Afzal, Mohammad Suhail (2020) The Influence of Salt Formation on Physicochemical and Electrostatic Properties of Carboxylic Acid Drugs. Doctoral thesis, University of Huddersfield.

Salification of an active pharmaceutical ingredient (API) is an approach effectively utilised to
modify physicochemical properties of acidic and basic drugs, including solubility, dissolution
rate, stability and hygroscopicity. It is commonly reported that approximately 50% of drugs
are administered in the salt form, and this continued frequency of salt formation supports
the need for sustained research to discover entities with the greatest physicochemical and
material handling properties to help reduce the cost of manufacturing. However, little work
has been carried out to determine the effects of salt formation upon the tribo-electrification
propensity of the resulting material. Tribo-electrification can influence material handling
properties, whereby powder handling operations can induce a charge upon the particles,
resulting in an increase in tendency of particles to adhere to themselves and the walls of the
processing equipment, leading to blockages in pipes. In industries such as pharmaceutical this
can extend to segregation of material, resulting in poorer content uniformity.

The aim of this study was to investigate the influences of solvent selection and ratio of
counterion to active pharmaceutical ingredient were investigated to determine the effects
upon the final form in terms of crystal habit and tribo-electrification propensity as a result of
solvent selection, the experimental results show the magnitude of ratio selection and solvent
selection upon the crystal habit, and the solvent selection upon the tribo-electrification
propensity. The discovery of the 2:1 flurbiprofen: cyclopropylamine salt cocrystal was utilised
to scrutinise the mechanical, physicochemical and tribo-electrification properties in
comparison to the salt form, to determine any increased benefits over the salt form. The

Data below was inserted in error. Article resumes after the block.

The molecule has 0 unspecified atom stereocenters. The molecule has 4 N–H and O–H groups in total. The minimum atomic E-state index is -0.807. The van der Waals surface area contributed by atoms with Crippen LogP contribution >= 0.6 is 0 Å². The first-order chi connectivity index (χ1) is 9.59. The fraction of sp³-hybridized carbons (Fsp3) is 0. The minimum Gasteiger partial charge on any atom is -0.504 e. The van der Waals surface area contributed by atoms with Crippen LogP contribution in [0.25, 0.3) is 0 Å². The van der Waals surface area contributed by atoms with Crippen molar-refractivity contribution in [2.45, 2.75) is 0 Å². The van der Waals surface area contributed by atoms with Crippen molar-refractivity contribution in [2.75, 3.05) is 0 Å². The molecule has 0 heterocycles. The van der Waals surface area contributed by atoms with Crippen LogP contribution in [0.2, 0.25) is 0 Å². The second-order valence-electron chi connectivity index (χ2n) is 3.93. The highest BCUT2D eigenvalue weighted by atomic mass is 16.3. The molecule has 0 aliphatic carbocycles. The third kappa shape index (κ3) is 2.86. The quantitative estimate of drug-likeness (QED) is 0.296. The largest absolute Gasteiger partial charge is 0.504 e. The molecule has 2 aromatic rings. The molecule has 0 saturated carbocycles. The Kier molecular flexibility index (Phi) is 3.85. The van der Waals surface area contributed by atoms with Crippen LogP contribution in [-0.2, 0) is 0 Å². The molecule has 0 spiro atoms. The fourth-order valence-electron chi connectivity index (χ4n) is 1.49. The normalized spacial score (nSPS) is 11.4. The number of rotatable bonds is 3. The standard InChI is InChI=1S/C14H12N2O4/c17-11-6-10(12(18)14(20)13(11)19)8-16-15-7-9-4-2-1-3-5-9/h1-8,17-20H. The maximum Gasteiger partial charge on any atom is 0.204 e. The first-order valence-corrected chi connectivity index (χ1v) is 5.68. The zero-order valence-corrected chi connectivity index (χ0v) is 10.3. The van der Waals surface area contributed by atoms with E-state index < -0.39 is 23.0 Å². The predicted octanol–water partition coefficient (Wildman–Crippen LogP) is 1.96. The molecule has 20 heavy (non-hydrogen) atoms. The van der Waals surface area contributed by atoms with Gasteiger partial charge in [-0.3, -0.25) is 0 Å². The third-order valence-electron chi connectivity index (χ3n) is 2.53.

experimental data showed that both strategies had their merits. Previous research has shown
the influences of counterion selection upon tribo-electrification propensity. For the purpose
of this study three different carboxylic acid drugs were used, flurbiprofen, felbinac and
biphenyl-4-carboxylic acid, due to their similar structures. Also three counterions;
cyclopropylamine cyclobutylamine and cyclopentylamine were selected. This allowed for a
comparison of the influences of counterion selection as well as active pharmaceutical
ingredient to be made. From the results it is evident that significant differences were
observed in physicochemical properties such as a reduction in solubility as the carbon chain
length of the counterion increased, as well as the extremely low charging propensity of biphenyl-4-carboxylic acid, potentially improving powder handling properties. As well as this,
the current trends in salt formation between the Orange book database to reflect north
American activity and the British National Formulary (BNF) were established; to reflect
European territories, in order to ascertain the popularity of counterion selection during a the
latest 12 year period. Salt formation is still a very popular method for forming dosage forms,
Sodium and Chloride were found to be the most popular choice in counterion selection.

This work clearly demonstrates the potential of investigating the drug salt physicochemicaltribo-
electrification property relationship in pharmaceutical materials.

FINAL THESIS - Afzal.pdf - Accepted Version
Available under License Creative Commons Attribution Non-commercial No Derivatives.

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